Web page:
At the end of 2014, a station was ordered by the COO to ensure that 170 procedures were reviewed, certified, and organized by the end of January. Most source files were stored on a station shared drive at that time, but a few were on the plant’s SharePoint site and a few were being developed and were located on personal hard drives.
Station operators were busy marking up hard copies while two training coordinators were reviewing their suggested changes and editing the documents. Without a solution, it was unlikely that all 170 procedures could be certified in time due to the churn involved in the old-school method of storing and tracking the documents.
Fortunately, the Regional Vice President knew enough about the potential of SharePoint to request my assistance in the matter. Given the urgency of this task and the fact that the second-highest ranking executive in the company was demanding completion by the end of the month, a colleague and I were asked to be physically on site to ensure completion by the end of the month.
We relocated all files to a new SharePoint Document Library and permissions were set accordingly. We added a status tracking column to the standard fields of metadata required for files to be saved in the library because there were going to be so many procedures in various stages of completion. The training coordinators identified six stages of the process, so each stage was assigned a status in the status tracking column. We essentially converted the document library into a task list by adding an “assigned to” column and a status update appended comments column.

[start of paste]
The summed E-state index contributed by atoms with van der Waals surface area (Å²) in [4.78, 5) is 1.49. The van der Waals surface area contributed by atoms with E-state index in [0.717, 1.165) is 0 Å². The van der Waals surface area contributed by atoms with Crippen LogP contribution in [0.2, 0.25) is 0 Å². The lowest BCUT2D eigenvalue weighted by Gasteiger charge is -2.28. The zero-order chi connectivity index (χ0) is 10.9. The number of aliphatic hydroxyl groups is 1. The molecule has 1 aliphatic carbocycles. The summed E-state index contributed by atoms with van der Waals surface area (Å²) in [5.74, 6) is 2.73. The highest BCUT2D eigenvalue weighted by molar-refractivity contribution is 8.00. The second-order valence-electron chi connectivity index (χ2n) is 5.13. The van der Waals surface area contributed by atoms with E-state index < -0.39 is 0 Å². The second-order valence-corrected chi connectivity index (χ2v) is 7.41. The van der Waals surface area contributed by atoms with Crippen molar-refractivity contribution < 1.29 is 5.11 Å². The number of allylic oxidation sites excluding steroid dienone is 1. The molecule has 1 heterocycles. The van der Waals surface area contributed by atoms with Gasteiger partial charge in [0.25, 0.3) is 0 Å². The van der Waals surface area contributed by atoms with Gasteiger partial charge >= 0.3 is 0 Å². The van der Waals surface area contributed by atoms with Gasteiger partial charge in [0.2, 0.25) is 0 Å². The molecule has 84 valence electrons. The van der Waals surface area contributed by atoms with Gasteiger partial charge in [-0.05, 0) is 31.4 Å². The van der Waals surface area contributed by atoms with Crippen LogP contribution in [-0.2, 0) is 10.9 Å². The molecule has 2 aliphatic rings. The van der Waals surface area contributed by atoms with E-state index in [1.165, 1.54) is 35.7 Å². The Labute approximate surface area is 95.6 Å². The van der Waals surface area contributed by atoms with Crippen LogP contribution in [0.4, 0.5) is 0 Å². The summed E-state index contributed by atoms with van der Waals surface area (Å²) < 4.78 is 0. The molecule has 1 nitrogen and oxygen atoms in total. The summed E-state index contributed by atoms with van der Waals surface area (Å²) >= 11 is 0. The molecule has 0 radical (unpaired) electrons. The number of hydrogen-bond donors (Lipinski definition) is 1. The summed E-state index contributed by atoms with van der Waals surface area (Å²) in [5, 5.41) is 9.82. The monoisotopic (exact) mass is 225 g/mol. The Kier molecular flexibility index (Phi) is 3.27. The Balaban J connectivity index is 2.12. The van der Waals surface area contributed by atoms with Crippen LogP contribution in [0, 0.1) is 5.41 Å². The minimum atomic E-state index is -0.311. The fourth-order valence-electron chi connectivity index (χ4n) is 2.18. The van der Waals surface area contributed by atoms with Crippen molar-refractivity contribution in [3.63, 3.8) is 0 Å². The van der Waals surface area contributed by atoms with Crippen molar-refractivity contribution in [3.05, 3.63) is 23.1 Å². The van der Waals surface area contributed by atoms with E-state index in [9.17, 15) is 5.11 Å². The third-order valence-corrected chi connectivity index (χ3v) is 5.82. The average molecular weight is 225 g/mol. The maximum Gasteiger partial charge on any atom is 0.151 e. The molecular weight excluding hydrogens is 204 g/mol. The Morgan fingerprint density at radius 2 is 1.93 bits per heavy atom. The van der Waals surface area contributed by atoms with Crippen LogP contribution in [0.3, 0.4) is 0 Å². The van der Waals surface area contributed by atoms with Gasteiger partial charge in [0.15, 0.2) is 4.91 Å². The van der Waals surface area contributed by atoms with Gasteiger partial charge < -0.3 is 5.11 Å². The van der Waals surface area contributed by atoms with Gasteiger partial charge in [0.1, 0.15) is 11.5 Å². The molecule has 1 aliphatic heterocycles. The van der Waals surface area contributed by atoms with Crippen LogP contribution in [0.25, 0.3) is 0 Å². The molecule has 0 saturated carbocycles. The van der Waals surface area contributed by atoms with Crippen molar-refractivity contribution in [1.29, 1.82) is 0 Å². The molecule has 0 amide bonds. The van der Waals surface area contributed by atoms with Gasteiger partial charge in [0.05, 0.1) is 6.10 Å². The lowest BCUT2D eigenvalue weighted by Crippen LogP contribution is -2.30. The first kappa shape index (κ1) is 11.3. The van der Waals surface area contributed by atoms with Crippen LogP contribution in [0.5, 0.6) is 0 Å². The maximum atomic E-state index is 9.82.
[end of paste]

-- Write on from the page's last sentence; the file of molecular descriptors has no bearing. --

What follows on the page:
With the process being tracked in the document library, all the team's efforts became focused on the important work of ensuring the content of the procedures was correct, with little effort being required to manage status tracking.
Plant management reported completion of the effort at the January 31st report-out meeting. Additionally, plans were made to add a calculated column to determine when annual re-certification of the procedures was due. The procedures were divided into twelve batches so review and certification could be regulated evenly throughout future years, rather than having all of them coming due at the same time.
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